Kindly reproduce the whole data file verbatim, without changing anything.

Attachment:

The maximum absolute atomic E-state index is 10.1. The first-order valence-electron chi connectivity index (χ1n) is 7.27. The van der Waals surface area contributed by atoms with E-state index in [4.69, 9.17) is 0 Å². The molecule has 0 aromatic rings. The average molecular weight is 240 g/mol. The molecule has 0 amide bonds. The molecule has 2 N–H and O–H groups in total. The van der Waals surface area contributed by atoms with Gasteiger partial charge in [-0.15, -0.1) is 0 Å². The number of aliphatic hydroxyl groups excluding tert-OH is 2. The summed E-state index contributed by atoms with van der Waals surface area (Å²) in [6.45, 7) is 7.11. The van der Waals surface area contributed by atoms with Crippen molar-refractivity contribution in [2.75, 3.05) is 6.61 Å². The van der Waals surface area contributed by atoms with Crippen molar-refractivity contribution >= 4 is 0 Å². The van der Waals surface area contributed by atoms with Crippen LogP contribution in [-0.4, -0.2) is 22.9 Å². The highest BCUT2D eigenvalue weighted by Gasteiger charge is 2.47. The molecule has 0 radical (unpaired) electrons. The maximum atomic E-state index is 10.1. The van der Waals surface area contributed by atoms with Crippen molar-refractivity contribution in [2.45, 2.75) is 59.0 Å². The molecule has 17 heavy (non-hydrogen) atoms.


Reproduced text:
The maximum absolute atomic E-state index is 10.1. The first-order valence-electron chi connectivity index (χ1n) is 7.27. The van der Waals surface area contributed by atoms with E-state index in [4.69, 9.17) is 0 Å². The molecule has 0 aromatic rings. The average molecular weight is 240 g/mol. The molecule has 0 amide bonds. The molecule has 2 N–H and O–H groups in total. The van der Waals surface area contributed by atoms with Gasteiger partial charge in [-0.15, -0.1) is 0 Å². The number of aliphatic hydroxyl groups excluding tert-OH is 2. The summed E-state index contributed by atoms with van der Waals surface area (Å²) in [6.45, 7) is 7.11. The van der Waals surface area contributed by atoms with Crippen molar-refractivity contribution in [2.75, 3.05) is 6.61 Å². The van der Waals surface area contributed by atoms with Crippen molar-refractivity contribution >= 4 is 0 Å². The van der Waals surface area contributed by atoms with Crippen LogP contribution in [-0.4, -0.2) is 22.9 Å². The highest BCUT2D eigenvalue weighted by Gasteiger charge is 2.47. The molecule has 0 radical (unpaired) electrons. The maximum atomic E-state index is 10.1. The van der Waals surface area contributed by atoms with Crippen molar-refractivity contribution in [2.45, 2.75) is 59.0 Å². The molecule has 17 heavy (non-hydrogen) atoms.